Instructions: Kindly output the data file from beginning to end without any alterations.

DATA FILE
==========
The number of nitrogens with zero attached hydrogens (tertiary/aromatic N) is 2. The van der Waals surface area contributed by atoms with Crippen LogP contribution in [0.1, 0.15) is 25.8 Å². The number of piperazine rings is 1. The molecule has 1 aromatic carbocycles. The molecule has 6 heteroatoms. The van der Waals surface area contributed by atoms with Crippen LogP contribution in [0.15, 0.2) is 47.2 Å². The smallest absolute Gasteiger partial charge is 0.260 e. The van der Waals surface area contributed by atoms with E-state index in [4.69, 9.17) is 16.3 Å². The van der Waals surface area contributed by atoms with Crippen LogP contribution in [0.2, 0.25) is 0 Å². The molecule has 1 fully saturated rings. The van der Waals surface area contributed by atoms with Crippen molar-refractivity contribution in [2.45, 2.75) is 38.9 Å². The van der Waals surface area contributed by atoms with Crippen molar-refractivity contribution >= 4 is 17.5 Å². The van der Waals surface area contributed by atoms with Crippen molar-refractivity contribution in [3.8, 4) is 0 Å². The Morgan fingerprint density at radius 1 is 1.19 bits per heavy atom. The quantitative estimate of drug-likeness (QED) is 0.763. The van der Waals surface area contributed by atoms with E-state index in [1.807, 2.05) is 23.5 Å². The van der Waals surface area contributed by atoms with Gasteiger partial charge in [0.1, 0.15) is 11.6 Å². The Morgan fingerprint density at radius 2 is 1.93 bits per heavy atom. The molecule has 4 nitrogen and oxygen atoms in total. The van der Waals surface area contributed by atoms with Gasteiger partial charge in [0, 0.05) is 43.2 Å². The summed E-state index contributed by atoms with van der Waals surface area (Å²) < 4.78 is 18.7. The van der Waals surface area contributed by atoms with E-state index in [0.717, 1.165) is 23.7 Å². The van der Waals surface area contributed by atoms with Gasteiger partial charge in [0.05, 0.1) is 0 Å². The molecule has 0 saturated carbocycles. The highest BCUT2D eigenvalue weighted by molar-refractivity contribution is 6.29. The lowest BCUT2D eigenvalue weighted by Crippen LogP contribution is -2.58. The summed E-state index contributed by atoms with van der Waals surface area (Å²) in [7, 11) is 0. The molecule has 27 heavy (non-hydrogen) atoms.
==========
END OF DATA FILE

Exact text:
The number of nitrogens with zero attached hydrogens (tertiary/aromatic N) is 2. The van der Waals surface area contributed by atoms with Crippen LogP contribution in [0.1, 0.15) is 25.8 Å². The number of piperazine rings is 1. The molecule has 1 aromatic carbocycles. The molecule has 6 heteroatoms. The van der Waals surface area contributed by atoms with Crippen LogP contribution in [0.15, 0.2) is 47.2 Å². The smallest absolute Gasteiger partial charge is 0.260 e. The van der Waals surface area contributed by atoms with E-state index in [4.69, 9.17) is 16.3 Å². The van der Waals surface area contributed by atoms with Crippen LogP contribution in [0.2, 0.25) is 0 Å². The molecule has 1 fully saturated rings. The van der Waals surface area contributed by atoms with Crippen molar-refractivity contribution in [2.45, 2.75) is 38.9 Å². The van der Waals surface area contributed by atoms with Crippen molar-refractivity contribution >= 4 is 17.5 Å². The van der Waals surface area contributed by atoms with Crippen molar-refractivity contribution in [3.8, 4) is 0 Å². The Morgan fingerprint density at radius 1 is 1.19 bits per heavy atom. The quantitative estimate of drug-likeness (QED) is 0.763. The van der Waals surface area contributed by atoms with E-state index in [1.807, 2.05) is 23.5 Å². The van der Waals surface area contributed by atoms with Gasteiger partial charge in [0.1, 0.15) is 11.6 Å². The Morgan fingerprint density at radius 2 is 1.93 bits per heavy atom. The molecule has 4 nitrogen and oxygen atoms in total. The van der Waals surface area contributed by atoms with Gasteiger partial charge in [0, 0.05) is 43.2 Å². The summed E-state index contributed by atoms with van der Waals surface area (Å²) < 4.78 is 18.7. The van der Waals surface area contributed by atoms with E-state index in [0.717, 1.165) is 23.7 Å². The van der Waals surface area contributed by atoms with Gasteiger partial charge in [0.05, 0.1) is 0 Å². The molecule has 0 saturated carbocycles. The highest BCUT2D eigenvalue weighted by molar-refractivity contribution is 6.29. The lowest BCUT2D eigenvalue weighted by Crippen LogP contribution is -2.58. The summed E-state index contributed by atoms with van der Waals surface area (Å²) in [7, 11) is 0. The molecule has 27 heavy (non-hydrogen) atoms.